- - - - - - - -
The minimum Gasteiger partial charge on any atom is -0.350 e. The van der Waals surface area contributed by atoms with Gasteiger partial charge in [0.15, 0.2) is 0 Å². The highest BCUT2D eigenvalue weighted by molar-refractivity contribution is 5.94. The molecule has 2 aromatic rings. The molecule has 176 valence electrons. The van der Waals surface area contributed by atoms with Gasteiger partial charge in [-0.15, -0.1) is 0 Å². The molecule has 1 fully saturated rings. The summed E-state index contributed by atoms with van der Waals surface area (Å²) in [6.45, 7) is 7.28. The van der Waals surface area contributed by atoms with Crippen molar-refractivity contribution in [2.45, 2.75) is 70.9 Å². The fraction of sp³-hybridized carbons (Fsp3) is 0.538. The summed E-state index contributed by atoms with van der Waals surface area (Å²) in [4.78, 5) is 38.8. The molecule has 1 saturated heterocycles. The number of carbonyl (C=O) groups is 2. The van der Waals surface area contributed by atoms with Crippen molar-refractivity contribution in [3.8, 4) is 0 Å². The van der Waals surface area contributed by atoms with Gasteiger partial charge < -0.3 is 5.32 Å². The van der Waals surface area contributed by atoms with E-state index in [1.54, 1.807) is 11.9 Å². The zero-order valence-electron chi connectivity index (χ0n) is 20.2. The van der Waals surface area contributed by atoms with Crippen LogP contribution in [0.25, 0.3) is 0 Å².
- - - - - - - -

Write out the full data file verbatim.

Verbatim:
The minimum Gasteiger partial charge on any atom is -0.350 e. The van der Waals surface area contributed by atoms with Gasteiger partial charge in [0.15, 0.2) is 0 Å². The highest BCUT2D eigenvalue weighted by molar-refractivity contribution is 5.94. The molecule has 2 aromatic rings. The molecule has 176 valence electrons. The van der Waals surface area contributed by atoms with Gasteiger partial charge in [-0.15, -0.1) is 0 Å². The molecule has 1 fully saturated rings. The summed E-state index contributed by atoms with van der Waals surface area (Å²) in [6.45, 7) is 7.28. The van der Waals surface area contributed by atoms with Crippen molar-refractivity contribution in [2.45, 2.75) is 70.9 Å². The fraction of sp³-hybridized carbons (Fsp3) is 0.538. The summed E-state index contributed by atoms with van der Waals surface area (Å²) in [4.78, 5) is 38.8. The molecule has 1 saturated heterocycles. The number of carbonyl (C=O) groups is 2. The van der Waals surface area contributed by atoms with Crippen molar-refractivity contribution in [3.8, 4) is 0 Å². The van der Waals surface area contributed by atoms with Gasteiger partial charge < -0.3 is 5.32 Å². The van der Waals surface area contributed by atoms with E-state index in [1.54, 1.807) is 11.9 Å². The zero-order valence-electron chi connectivity index (χ0n) is 20.2. The van der Waals surface area contributed by atoms with Crippen LogP contribution in [0.25, 0.3) is 0 Å².